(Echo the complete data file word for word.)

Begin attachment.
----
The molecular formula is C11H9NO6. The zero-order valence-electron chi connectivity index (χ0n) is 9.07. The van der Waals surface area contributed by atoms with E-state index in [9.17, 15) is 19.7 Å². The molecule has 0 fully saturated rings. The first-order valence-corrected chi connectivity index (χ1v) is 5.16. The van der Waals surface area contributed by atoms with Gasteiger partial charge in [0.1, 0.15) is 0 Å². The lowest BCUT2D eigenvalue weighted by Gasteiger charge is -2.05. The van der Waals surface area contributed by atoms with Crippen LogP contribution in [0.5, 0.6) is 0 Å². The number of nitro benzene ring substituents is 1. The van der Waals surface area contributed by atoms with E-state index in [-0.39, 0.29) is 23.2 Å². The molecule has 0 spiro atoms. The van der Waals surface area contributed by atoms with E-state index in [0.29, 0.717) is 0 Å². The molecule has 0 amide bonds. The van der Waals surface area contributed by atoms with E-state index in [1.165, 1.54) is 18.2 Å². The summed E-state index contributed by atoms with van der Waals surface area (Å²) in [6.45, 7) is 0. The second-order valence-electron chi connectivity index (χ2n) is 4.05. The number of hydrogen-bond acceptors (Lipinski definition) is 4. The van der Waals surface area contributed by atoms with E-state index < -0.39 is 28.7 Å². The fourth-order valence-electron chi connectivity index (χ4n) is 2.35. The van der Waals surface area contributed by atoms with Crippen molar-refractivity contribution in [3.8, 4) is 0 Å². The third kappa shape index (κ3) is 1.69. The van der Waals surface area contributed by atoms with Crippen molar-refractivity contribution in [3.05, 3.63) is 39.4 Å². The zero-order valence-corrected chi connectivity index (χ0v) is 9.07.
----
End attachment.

The molecular formula is C11H9NO6. The zero-order valence-electron chi connectivity index (χ0n) is 9.07. The van der Waals surface area contributed by atoms with E-state index in [9.17, 15) is 19.7 Å². The molecule has 0 fully saturated rings. The first-order valence-corrected chi connectivity index (χ1v) is 5.16. The van der Waals surface area contributed by atoms with Gasteiger partial charge in [0.1, 0.15) is 0 Å². The lowest BCUT2D eigenvalue weighted by Gasteiger charge is -2.05. The van der Waals surface area contributed by atoms with Crippen LogP contribution in [0.5, 0.6) is 0 Å². The number of nitro benzene ring substituents is 1. The van der Waals surface area contributed by atoms with E-state index in [-0.39, 0.29) is 23.2 Å². The molecule has 0 spiro atoms. The van der Waals surface area contributed by atoms with E-state index in [0.29, 0.717) is 0 Å². The molecule has 0 amide bonds. The van der Waals surface area contributed by atoms with E-state index in [1.165, 1.54) is 18.2 Å². The summed E-state index contributed by atoms with van der Waals surface area (Å²) in [6.45, 7) is 0. The second-order valence-electron chi connectivity index (χ2n) is 4.05. The number of hydrogen-bond acceptors (Lipinski definition) is 4. The van der Waals surface area contributed by atoms with E-state index < -0.39 is 28.7 Å². The fourth-order valence-electron chi connectivity index (χ4n) is 2.35. The van der Waals surface area contributed by atoms with Crippen molar-refractivity contribution in [3.8, 4) is 0 Å². The third kappa shape index (κ3) is 1.69. The van der Waals surface area contributed by atoms with Crippen molar-refractivity contribution in [3.05, 3.63) is 39.4 Å². The zero-order valence-corrected chi connectivity index (χ0v) is 9.07.